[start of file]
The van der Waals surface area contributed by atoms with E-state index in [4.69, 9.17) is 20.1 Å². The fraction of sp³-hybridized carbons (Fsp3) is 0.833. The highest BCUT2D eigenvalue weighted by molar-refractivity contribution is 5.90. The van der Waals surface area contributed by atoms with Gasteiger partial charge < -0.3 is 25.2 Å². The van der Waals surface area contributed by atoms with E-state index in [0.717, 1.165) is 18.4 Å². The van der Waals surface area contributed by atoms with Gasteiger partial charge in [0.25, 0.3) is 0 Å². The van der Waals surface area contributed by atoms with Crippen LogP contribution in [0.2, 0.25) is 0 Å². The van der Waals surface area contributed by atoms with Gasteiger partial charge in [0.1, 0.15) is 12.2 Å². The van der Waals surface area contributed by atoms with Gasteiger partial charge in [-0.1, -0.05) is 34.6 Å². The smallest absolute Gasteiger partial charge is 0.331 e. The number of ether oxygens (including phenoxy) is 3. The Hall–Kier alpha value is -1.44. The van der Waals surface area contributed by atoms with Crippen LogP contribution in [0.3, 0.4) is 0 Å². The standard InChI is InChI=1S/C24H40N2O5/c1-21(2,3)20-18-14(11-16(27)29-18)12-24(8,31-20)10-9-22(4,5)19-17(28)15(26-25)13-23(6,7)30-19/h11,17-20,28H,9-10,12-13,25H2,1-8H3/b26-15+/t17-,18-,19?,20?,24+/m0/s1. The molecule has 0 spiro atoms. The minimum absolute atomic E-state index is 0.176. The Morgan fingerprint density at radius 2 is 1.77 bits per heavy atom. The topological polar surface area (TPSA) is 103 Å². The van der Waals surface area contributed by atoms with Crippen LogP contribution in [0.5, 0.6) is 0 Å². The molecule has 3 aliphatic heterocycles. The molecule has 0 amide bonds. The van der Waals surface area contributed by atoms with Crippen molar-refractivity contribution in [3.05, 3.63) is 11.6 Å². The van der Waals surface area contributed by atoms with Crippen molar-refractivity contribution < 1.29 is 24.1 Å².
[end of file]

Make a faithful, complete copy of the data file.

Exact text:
The van der Waals surface area contributed by atoms with E-state index in [4.69, 9.17) is 20.1 Å². The fraction of sp³-hybridized carbons (Fsp3) is 0.833. The highest BCUT2D eigenvalue weighted by molar-refractivity contribution is 5.90. The van der Waals surface area contributed by atoms with Gasteiger partial charge < -0.3 is 25.2 Å². The van der Waals surface area contributed by atoms with E-state index in [0.717, 1.165) is 18.4 Å². The van der Waals surface area contributed by atoms with Gasteiger partial charge in [0.25, 0.3) is 0 Å². The van der Waals surface area contributed by atoms with Crippen LogP contribution in [0.2, 0.25) is 0 Å². The van der Waals surface area contributed by atoms with Gasteiger partial charge in [0.1, 0.15) is 12.2 Å². The van der Waals surface area contributed by atoms with Gasteiger partial charge in [-0.1, -0.05) is 34.6 Å². The smallest absolute Gasteiger partial charge is 0.331 e. The number of ether oxygens (including phenoxy) is 3. The Hall–Kier alpha value is -1.44. The van der Waals surface area contributed by atoms with Crippen LogP contribution in [0.3, 0.4) is 0 Å². The standard InChI is InChI=1S/C24H40N2O5/c1-21(2,3)20-18-14(11-16(27)29-18)12-24(8,31-20)10-9-22(4,5)19-17(28)15(26-25)13-23(6,7)30-19/h11,17-20,28H,9-10,12-13,25H2,1-8H3/b26-15+/t17-,18-,19?,20?,24+/m0/s1. The molecule has 0 spiro atoms. The minimum absolute atomic E-state index is 0.176. The Morgan fingerprint density at radius 2 is 1.77 bits per heavy atom. The topological polar surface area (TPSA) is 103 Å². The van der Waals surface area contributed by atoms with Crippen LogP contribution in [0.5, 0.6) is 0 Å². The molecule has 3 aliphatic heterocycles. The molecule has 0 amide bonds. The van der Waals surface area contributed by atoms with Crippen molar-refractivity contribution in [3.05, 3.63) is 11.6 Å². The van der Waals surface area contributed by atoms with Crippen molar-refractivity contribution < 1.29 is 24.1 Å².